Discussing how religions "absorb" one another, King also wrote that "Christianity was truly indebted to the mystery religions." (60) Within his pluralist thought, there are not only similarities and differences in various religious traditions, but religions--as historically constructed phenomenon--are also an amalgam of different cultures and spiritualties that have come together over time. Religions, by their very constitution, cross-fertilize. Given these points, King comprehended that religions have within them various spiritualties, suggesting internal diversity of ways of worshiping and being religious. Taken as a whole, King's pragmatic religious pluralism calls attention to the intrinsically plural nature of religious phenomena and cultural identity.

III. King as a Universal Pluralist Theologian: Beyond Relativism and Difference

King was a "universalist pluralist theologian," or someone who consciously established general moral principles based on dissimilar religious traditions. He was neither a "pluralist" nor a "universalist" in the way that some problematize the terms. (61) Some scholars judge that the term "pluralist" or "universalist" connotes an inherent avoidance of any acknowledgement of the dissimilarities between or variations among religious traditions. (62) That is, much of current pluralism scholarship places an accent on the actual differences and purported different ends that exist among various religious traditions. The classic analogy of disparate religions climbing up the same mountain is turned on its head: people from different religions are actually traveling up different mountains altogether. For that reason, the different adherents will always reach different ultimate ends.

King was not an abstract universalist. He valued historical contexts and historical consciousness: "The first saying we notice in this [Declaration of Independence's] dream is an amazing universalism. It doesn't say 'some men,' it says all men.' It doesn't say 'all white men,' it says 'all men,' which includes black men. It doesn't say 'all Gentiles,' it says 'all men,' which includes Jews. It doesn't say 'all Protestants,' it says 'all men,' which includes Catholics." (63)

In spite of his rhetoric of inclusivism, King acknowledged how differences are embedded and imbued in group or culture analysis. He was very conscious

of the uniqueness of the American situation: "In one sense the civil rights movement in the United States is a special American phenomenon which must be understood in the light of American history and dealt with in terms of the American situation." (64) Based on this comment, King presumed paradigms were culturally constructed.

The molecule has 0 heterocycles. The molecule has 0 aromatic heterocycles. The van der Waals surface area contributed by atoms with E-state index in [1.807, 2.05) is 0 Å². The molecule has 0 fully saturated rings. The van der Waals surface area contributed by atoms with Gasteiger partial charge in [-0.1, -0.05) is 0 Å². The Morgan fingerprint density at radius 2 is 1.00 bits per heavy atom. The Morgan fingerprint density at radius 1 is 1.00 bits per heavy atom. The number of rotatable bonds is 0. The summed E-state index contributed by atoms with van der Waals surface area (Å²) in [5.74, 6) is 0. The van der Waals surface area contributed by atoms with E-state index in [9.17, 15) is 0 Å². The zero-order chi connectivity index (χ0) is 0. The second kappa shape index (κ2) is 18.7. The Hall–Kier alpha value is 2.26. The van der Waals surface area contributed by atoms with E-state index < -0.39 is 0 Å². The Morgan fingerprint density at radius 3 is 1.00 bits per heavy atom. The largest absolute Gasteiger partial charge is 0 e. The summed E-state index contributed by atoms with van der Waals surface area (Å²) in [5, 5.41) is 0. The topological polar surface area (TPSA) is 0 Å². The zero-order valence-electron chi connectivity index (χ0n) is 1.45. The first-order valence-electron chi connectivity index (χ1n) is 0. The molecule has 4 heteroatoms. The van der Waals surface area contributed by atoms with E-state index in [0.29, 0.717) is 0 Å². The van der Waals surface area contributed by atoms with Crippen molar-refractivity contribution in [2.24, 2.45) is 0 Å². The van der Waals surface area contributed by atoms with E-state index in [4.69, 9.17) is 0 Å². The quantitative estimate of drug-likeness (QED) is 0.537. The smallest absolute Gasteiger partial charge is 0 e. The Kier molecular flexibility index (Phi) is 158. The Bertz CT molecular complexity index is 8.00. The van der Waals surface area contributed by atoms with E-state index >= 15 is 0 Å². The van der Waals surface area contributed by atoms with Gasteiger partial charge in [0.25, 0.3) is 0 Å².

Furthermore, King did not believe that all religious beliefs and practices are exactly the same. Warren E. Steinkraus purported that King's philosophy of the interrelatedness of religions was not as offhanded as Gandhi's views. Gandhi proposed the distinctly Hindu view necessitated by the concept of Brahman-Atman: All religions point in the same direction and will eventually become one. (65)

Gandhi and King differed. King believed in unity and not uniformity between religions. While counseling a couple, King was asked: "Please help me and my wife to settle our religious differences. My understanding is that a man and his wife are to be as one in everything[.] I am a Baptist and she is a Seven-Day Adventist. She goes to church on Saturday and I go to church on Sunday. I don't think that is being as one and I don't think God is pleased." (66) To the query, King responded:
   The problem may be solved by concentrating on the unity of your
   religious views rather than accentuating your differences. There
   are certain basic points, such as the God concept, the lordship of
   Christ and the brotherhood of man that all Christians should be
   united on. Consequently, there can be unity where there is not
   uniformity. If you and your wife will concentrate on these points
   of unity and seek to minimize the ritualistic and doctrinal
   differences, you will come to see that you are not as far apart in
   your religious views as it appears to you on the surface. (67)


Essentially, King's response to the couple indicates that he grasped that real ritual and doctrinal differences exist between Christian communities. Like Connolly, King recognized, then, that religious differences (whether they are practices, rituals, or teachings) are actually quite deeply rooted. (68) Given that King deemed that real differences existed among Christians, it makes sense to conclude that he understood that differences existed between non-Christian and Christian faiths as well.